With Libya so often in the news these days, it probably has occurred to more than a few alert newspaper readers that there is no such thing as a “correct” spelling of the name of the North African country’s ruling dictator, Moammar Gadhafi.
Read five news accounts about the tyrant and the current insurrection aimed at sending him packing and you may find five different spellings of his surname as well as his given name. If the inconsistency tends to drive readers nuts, imagine what it does for purists on newspaper copy desks the world over.
The Bangor Daily News goes with “Moammar Gadhafi,” the spelling preferred by The Associated Press, CNN and MSNBC. According to a recent news story on The Christian Science Monitor’s website CSMonitor.com, The New York Times spells the dictator’s name “`Muammar el-Qaddafi.” At the Los Angeles Times it’s “Moammar Kadaf” while Reuters, the Manchester Guardian and the BBC use “Muammar Gaddaf” and the Irish Times likes “Muammar Gadhafy.” ABC News — which spells it “Moammar Gaddaf” — has reportedly posted a list of 112 variations on the English spelling of the Libyan strongman’s name.
“At The Christian Science Monitor we go with ‘Muammar Qaddafi,’ a spelling that is no more or less defensible than anyone else’s,” reporter Eoin O’Carroll explained. “Once you’ve settled on how to spell his first and last names, you then have to decide whether you want to add the Arabic prefix “al-” before his last name. Which can also be spelled “el-.” And then you have to decide whether the prefix should be capitalized.” Abandon all hope, ye who tiptoe through this particular minefield.
Part of the problem, according to O’Carroll, is that there is no universally accepted authority for proper spelling of Arabic names. Normally, news organizations use whatever spelling the subject prefers, but this particular newsmaker has apparently never stated a preference. O’Carroll notes that even the banner at the top of the official Gadahfi website routinely flirts with several different spellings of the site’s name, variations of the title “AL Gathafi.”
The situation is cousin to one that arises when the story concerns Qatar, the independent emirate on the Persian Gulf that is occasionally in the news. Pronunciation of that place name by television’s talking heads can range from “KAY-ter” and “kay-TAR” to “Cutter” and “Gutter” and beyond. As well, the town of Ghadames in northwestern Libya can also be spelled “Ghadamis.” Some other regional place names also have multiple spellings. On it goes.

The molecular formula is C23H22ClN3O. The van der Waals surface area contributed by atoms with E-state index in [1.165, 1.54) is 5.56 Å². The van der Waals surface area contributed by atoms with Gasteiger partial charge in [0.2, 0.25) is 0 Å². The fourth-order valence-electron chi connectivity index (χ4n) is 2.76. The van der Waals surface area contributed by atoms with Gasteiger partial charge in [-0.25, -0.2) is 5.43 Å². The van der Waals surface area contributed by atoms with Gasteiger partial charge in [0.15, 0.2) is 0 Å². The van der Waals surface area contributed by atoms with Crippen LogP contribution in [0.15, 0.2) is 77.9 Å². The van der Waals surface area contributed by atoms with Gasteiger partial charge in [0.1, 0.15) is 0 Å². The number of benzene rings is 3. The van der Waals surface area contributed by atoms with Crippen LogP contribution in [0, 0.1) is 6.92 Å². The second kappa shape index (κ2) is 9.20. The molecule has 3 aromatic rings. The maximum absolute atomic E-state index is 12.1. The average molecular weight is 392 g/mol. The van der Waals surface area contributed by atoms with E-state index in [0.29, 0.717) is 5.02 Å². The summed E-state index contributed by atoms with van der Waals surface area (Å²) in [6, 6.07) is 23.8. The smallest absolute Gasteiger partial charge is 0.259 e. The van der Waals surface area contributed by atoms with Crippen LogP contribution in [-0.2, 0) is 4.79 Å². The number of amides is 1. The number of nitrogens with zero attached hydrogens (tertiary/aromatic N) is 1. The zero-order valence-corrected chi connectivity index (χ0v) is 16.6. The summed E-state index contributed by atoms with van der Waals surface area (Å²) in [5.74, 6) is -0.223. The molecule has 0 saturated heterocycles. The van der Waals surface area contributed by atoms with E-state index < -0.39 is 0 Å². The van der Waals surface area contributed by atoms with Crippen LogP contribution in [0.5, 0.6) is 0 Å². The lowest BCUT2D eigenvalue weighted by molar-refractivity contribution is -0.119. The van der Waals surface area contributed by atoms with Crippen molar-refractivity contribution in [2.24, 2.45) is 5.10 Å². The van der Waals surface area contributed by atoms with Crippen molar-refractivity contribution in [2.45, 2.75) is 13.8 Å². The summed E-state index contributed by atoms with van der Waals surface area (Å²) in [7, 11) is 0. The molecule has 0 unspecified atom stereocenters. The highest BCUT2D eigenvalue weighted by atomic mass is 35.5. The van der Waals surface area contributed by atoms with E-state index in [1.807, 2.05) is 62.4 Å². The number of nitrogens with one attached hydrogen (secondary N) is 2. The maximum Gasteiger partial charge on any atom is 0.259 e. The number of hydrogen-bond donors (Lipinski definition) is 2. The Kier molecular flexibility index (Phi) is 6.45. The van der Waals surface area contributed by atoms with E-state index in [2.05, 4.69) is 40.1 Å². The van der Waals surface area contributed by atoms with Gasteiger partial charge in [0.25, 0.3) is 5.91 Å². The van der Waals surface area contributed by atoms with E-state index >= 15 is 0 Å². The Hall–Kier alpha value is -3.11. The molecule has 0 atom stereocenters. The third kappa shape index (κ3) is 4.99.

Arabic spellings and pronunciations can be an adventure for many of us, to be sure. But the current March Madness that is the national collegiate basketball tournaments — men’s and women’s versions — serves to remind us that we don’t have to venture offshore to find such challenges.
There is, after all, a reason why Duke University head coach Mike Krzyzewski is often known in print and on radio and television as “Coach K,” and it’s really quite simple: The print guys can’t spell his name, and the on-air crowd can’t pronounce it. Or, if they can, not the same way twice.
The Duke coach’s surname — eight consonants and only two vowels in its 10 characters — brings to mind Mark Twain’s take on Eastern European surnames the popular author encountered while living abroad. “We shan’t ever learn how to spell them,” the old story teller lamented. “On paper they look like the alphabet out on a drunk.”
When sportswriters covering Duke’s games in the tournament use the coach’s name in their copy they can be pretty sure that many readers will not know whether the spelling is accurate, or hopelessly botched. The advantage is similar to that which might accrue to anyone writing about President Bmzklfrpz of Berzerkistan, the Gadhafi-esque character in Garry Trudeau’s “Doonesbury” comic strip. Which is to say the writer might need only to be in the ballpark, multiple-consonant and arrangement-wise, for readers to cut him some slack.
When it comes to Moammar Gadhafi — Kaddafi — Qaddafi, reporters have it even better. Should their spelling fall in merely the same area code as something resembling “Gadhafi,” they can pass it off as simply one of the remaining few of the alleged 112 variations of the dictator’s name the public has not previously encountered.
BDN columnist Kent Ward lives in Limestone. Readers may reach him by e-mail at firstname.lastname@example.org.